Heads up. Our state was part of a significant victory for the separation of powers doctrine last week. Fifteen states, including Utah, prevailed in their support of a motion to dismiss a federal lawsuit filed by the cities of San Francisco and Oakland against five energy companies. The lawsuit claimed that the companies, which produce fossil-fuels, were a “public nuisance” due to their contributions to global warming.
In the brief, the states claimed the following:
- To permit federal adjudication of claims of abatement fund remedies would disrupt carefully calibrated state regulatory schemes devised by politically accountable officials.
- Federal courts should not use public nuisance theories to confound state and federal political branches’ legislative and administrative processes by establishing emissions policy…on a piecemeal, ad hoc, case-by-case basis under the aegis of federal common law.
Put simply, it means that cities and courts should not be able to dictate national energy policy through lawsuits. Rather, those decisions should stay within the appropriate governing agencies and legislative processes (such as the Environmental Protection Agency and the Clean Air Act).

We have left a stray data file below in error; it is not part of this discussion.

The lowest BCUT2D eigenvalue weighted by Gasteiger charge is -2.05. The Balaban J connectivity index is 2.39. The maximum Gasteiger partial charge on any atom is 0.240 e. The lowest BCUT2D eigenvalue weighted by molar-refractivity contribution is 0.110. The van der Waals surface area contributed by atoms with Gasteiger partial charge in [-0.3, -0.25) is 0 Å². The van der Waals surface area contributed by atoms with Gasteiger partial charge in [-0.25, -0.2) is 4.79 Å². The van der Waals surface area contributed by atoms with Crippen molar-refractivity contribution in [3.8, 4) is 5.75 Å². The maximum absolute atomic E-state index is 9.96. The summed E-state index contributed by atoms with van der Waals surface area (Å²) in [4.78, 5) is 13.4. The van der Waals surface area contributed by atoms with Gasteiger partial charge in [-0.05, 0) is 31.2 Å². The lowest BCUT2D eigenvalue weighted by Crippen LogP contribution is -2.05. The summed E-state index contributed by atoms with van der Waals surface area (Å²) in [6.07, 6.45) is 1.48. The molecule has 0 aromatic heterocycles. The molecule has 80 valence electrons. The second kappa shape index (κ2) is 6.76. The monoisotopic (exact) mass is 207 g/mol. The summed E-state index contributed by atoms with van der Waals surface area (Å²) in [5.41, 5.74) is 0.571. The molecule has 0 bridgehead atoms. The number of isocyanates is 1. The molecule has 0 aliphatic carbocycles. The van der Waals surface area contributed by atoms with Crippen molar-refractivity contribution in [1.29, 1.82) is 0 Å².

The states explicitly stated that exercising wise stewardship of resources and land is vitally important. Due to that importance, the processes and regulations put in place to accomplish that goal need to be done through the “process of cooperative federalism where the States work in tandem with EPA to administer the federal Clean Air Act.”
In dismissing the lawsuit, the U.S. District Court for the Northern District of California cited U.S. Supreme Court precedent finding that the Clean Air Act and the Environmental Protection Agency’s corresponding authority to set emission standards have displaced federal common law nuisance claims pertaining to emissions. The district court also cited the separation of powers doctrine, stating that courts should exercise restraint in matters best left to other branches of government.
To track the progress of the entire case, check out Columbia Law School’s climate change litigation site.
Photo: Karsten Wurth on Unsplash